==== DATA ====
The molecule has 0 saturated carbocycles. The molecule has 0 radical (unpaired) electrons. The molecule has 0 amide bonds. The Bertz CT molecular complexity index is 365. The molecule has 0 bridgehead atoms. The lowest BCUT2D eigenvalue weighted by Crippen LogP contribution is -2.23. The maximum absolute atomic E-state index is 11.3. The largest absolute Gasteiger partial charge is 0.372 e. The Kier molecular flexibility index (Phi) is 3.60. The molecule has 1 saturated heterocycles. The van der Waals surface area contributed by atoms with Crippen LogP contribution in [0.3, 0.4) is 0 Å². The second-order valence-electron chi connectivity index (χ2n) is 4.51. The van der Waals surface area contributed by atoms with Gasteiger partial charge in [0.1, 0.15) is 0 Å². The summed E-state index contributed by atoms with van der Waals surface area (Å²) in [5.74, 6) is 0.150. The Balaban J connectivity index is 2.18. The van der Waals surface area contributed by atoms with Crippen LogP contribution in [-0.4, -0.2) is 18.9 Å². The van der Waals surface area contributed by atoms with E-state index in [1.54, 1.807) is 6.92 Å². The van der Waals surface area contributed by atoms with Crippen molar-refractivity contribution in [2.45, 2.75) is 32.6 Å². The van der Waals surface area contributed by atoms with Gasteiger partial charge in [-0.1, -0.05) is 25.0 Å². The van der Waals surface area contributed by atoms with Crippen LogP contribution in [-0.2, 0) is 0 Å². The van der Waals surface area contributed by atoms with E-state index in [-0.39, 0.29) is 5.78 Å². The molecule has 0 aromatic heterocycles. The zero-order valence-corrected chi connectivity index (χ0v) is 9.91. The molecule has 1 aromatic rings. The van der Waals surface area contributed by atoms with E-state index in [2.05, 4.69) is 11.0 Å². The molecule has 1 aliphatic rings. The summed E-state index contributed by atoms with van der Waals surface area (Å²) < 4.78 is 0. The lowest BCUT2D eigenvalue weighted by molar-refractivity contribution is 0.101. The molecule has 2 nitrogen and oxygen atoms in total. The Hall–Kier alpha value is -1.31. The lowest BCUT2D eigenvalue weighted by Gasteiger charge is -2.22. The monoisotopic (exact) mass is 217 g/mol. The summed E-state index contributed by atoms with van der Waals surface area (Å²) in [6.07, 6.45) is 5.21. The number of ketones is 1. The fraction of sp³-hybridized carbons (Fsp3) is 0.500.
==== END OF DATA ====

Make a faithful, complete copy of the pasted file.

The molecule has 0 saturated carbocycles. The molecule has 0 radical (unpaired) electrons. The molecule has 0 amide bonds. The Bertz CT molecular complexity index is 365. The molecule has 0 bridgehead atoms. The lowest BCUT2D eigenvalue weighted by Crippen LogP contribution is -2.23. The maximum absolute atomic E-state index is 11.3. The largest absolute Gasteiger partial charge is 0.372 e. The Kier molecular flexibility index (Phi) is 3.60. The molecule has 1 saturated heterocycles. The van der Waals surface area contributed by atoms with Crippen LogP contribution in [0.3, 0.4) is 0 Å². The second-order valence-electron chi connectivity index (χ2n) is 4.51. The van der Waals surface area contributed by atoms with Gasteiger partial charge in [0.1, 0.15) is 0 Å². The summed E-state index contributed by atoms with van der Waals surface area (Å²) in [5.74, 6) is 0.150. The Balaban J connectivity index is 2.18. The van der Waals surface area contributed by atoms with Crippen LogP contribution in [-0.4, -0.2) is 18.9 Å². The van der Waals surface area contributed by atoms with E-state index in [1.54, 1.807) is 6.92 Å². The van der Waals surface area contributed by atoms with Crippen molar-refractivity contribution in [2.45, 2.75) is 32.6 Å². The van der Waals surface area contributed by atoms with Gasteiger partial charge in [-0.1, -0.05) is 25.0 Å². The van der Waals surface area contributed by atoms with Crippen LogP contribution in [-0.2, 0) is 0 Å². The van der Waals surface area contributed by atoms with E-state index in [-0.39, 0.29) is 5.78 Å². The molecule has 0 aromatic heterocycles. The zero-order valence-corrected chi connectivity index (χ0v) is 9.91. The molecule has 1 aromatic rings. The van der Waals surface area contributed by atoms with E-state index in [2.05, 4.69) is 11.0 Å². The molecule has 1 aliphatic rings. The summed E-state index contributed by atoms with van der Waals surface area (Å²) < 4.78 is 0. The lowest BCUT2D eigenvalue weighted by molar-refractivity contribution is 0.101. The molecule has 2 nitrogen and oxygen atoms in total. The Hall–Kier alpha value is -1.31. The lowest BCUT2D eigenvalue weighted by Gasteiger charge is -2.22. The monoisotopic (exact) mass is 217 g/mol. The summed E-state index contributed by atoms with van der Waals surface area (Å²) in [6.07, 6.45) is 5.21. The number of ketones is 1. The fraction of sp³-hybridized carbons (Fsp3) is 0.500.